Fig. 1 (a) A typical structure of a LSC with attached solar cell (b) the chemical structures of DPATPAN and PITBT-TPE.

Our group recently reported the use of FRET donor chromophores that showed high ϕPL at high concentration in poly(methyl methacrylate) (PMMA).9 Previously, we have identified a chromophore, DPATPAN that has aggregation-induced emission (AIE) characteristics14 and was used as the FRET donor with a laser dye, DCJTB, as the FRET acceptor (structure of DPATPAN shown in Fig. 1b).9 While this FRET system showed enhanced LSC performance relative to DCJTB alone, DCJTB underwent fast photobleaching in ambient experimental conditions, in addition to concentration quenching, which limits its long-term utility for LSCs. We identified benzothiadiazole-based PITBT-TPE, a recently synthesized AIE chromophore,15 as a potential acceptor candidate to replace DCJTB. Apart from being an appropriate FRET acceptor for DPATPAN, we observed that PITBT-TPE is still highly emissive even at very high concentrations in PMMA. Here, we investigated the photophysical properties and LSC performance of the DPATPAN/PITBT-TPE donor–acceptor pair. A high quantum yield was observed for PITBT-TPE and its blends with DPATPAN even at very high concentrations. Monte Carlo ray tracing simulations were used to predict the possible performance of a LSC that uses the DPATPAN/PITBT-TPE energy-transfer pair. We demonstrate for the first time LSC devices that utilize a FRET pair with both chromophores showing AIE characteristics.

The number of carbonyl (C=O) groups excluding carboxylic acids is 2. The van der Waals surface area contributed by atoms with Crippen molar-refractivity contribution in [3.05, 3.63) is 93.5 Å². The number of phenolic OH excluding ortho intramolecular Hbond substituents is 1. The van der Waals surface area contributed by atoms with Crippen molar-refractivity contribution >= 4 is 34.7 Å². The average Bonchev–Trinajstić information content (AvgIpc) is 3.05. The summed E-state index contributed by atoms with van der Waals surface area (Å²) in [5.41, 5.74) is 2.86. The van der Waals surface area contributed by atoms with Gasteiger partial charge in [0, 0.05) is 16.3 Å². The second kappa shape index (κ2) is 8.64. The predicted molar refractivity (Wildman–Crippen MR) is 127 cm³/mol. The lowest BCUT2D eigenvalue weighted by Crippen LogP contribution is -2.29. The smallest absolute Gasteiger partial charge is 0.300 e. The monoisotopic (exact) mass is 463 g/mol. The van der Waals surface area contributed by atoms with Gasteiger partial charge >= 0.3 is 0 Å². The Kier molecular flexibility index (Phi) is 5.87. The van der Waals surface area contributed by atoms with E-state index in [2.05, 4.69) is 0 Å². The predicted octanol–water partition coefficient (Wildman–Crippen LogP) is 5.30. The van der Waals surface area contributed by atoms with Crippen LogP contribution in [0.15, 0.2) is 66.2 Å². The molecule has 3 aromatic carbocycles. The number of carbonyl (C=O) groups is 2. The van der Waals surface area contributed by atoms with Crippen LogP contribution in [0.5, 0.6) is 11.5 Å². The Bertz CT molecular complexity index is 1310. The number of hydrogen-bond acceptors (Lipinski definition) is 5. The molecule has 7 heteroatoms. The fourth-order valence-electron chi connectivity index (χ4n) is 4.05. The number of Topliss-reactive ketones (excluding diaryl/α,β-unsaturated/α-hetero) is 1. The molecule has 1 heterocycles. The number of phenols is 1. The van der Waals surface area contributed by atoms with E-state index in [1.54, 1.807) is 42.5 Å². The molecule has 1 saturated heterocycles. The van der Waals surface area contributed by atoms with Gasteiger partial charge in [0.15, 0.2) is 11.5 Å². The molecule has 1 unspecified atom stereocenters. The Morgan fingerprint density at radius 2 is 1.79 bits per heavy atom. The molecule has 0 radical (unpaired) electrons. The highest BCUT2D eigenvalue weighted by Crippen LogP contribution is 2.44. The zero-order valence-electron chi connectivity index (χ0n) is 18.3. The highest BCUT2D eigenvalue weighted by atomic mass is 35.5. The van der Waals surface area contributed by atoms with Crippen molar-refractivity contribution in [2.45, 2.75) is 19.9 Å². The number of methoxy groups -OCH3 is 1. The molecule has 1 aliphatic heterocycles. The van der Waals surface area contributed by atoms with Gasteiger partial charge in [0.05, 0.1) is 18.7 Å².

All thin-film samples in this work were PMMA films containing chromophores which were deposited on glass slides by spin-coating from chloroform solutions (see ESI for sample preparation details). The absorption spectrum of PITBT-TPE overlaps well with the emission spectrum of DPATPAN (Fig. 2a). In addition, the emission onset for PITBT-TPE in PMMA is significantly shifted to longer wavelengths relative to the absorption tail of DPATPAN, similar to DCJTB. This spectral separation between the donor absorbance and acceptor emission spectra is key to avoid reabsorption of acceptor emission by the donor, particularly for the energy migration and trapping approach wherein the tail optical density of the donor can be significant to maintain efficient light-harvesting. Significant tail absorption, as demonstrated by us16 and others,17 can lead to considerable reabsorption losses in LSCs.